Five-star movement agreement: Italy gets a left government
The alliance between the two parties, until a few weeks ago sworn enemies, is mainly made to keep right-wing nationalist Matteo Salvini from taking power. His Lega party would almost certainly be the largest in new elections.
Although the PD and the Five Star Movement already reached agreement last week, the latter party first wanted to ask its members for permission. The Five Star Movement, supporters of a democracy that is as direct as possible, does that often. Recently there were online voting about the program for the European elections, what to do with the boat refugees on board the Diciotti and the maximum number of terms for five-star politicians. The current party chairman, Luigi Di Maio, was also voted into the Italian parliament in 2013 thanks to an online vote. He then received 189 votes.
Because of the usually low number of participants, the vote on Tuesday was also viewed with suspicion. Suddenly it was up to a few thousand Five-Star members to decide via a low-transparent website whether or not there would be new elections in Italy. After all, President Sergio Mattarella, who has had enough of the weeks-long government crisis in Italy, had already announced that a new election would be held with a no vote before the vote.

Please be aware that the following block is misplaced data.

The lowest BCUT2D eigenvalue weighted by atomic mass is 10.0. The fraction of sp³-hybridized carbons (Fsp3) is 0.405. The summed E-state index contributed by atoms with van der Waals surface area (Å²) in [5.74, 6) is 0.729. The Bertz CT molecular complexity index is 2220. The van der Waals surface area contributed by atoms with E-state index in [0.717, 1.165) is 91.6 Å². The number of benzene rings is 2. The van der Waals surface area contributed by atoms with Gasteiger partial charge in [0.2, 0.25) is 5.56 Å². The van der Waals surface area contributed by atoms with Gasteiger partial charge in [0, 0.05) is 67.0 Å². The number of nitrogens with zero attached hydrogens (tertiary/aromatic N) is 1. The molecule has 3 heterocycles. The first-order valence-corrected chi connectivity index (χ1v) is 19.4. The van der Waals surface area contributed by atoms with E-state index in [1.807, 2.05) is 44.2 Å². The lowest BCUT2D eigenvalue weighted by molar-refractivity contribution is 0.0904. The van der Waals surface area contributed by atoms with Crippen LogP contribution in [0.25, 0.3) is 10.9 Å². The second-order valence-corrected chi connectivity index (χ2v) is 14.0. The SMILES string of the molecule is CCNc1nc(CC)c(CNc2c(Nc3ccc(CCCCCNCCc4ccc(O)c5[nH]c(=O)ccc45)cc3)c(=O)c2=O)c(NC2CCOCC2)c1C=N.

It turned out not to be necessary, because according to the Five Star Movement, 79 percent of their own members agreed with the pre-imposed party line, and therefore before a coalition with the PD. Upcoming Prime Minister Giuseppe Conte will therefore go to President Mattarella with a list of possible ministers on Wednesday, after which the new cabinet will probably be sworn in on Thursday.
Although the financial markets reacted positively on Tuesday to the news that Matteo Salvini has now been definitively sentenced to the opposition, the new 26-point coalition agreement in Brussels will not immediately have been received with cheers. Although the government promises to spend Conte-II much less money than Conte-I, this time too it is black and white that the EU must relax the “excessive rigidity” of its own fiscal rules for Italy.
To stimulate the economy, the new Italian government wants to invest more in education and healthcare, among other things. There must also be a special public bank that can provide the economically disadvantaged south of Italy with extra financial incentives. These expenses will be partly funded by an increased tax for multinationals.
However, the question remains how many of these intentions will actually make it law. The plans of the Conte-I government remained largely unfulfilled because the coalition collapsed after fourteen months, and there are also doubts about the stability of Conte-II. Members of the Five Star Movement and the PD were not only sworn enemies until recently, but also during the last coalition negotiations, the flame steadily flared up. Last week Di Maio threatened to pull the plug again if he could not become vice-prime minister. He only withdrew that threat when he was publicly convicted by party founder Beppe Grillo, who said he was getting “exhausted” from all the arguments. Party leader Nicola Zingaretti of the PD agreed with Grillo. He said that the time has really come to “respect each other.”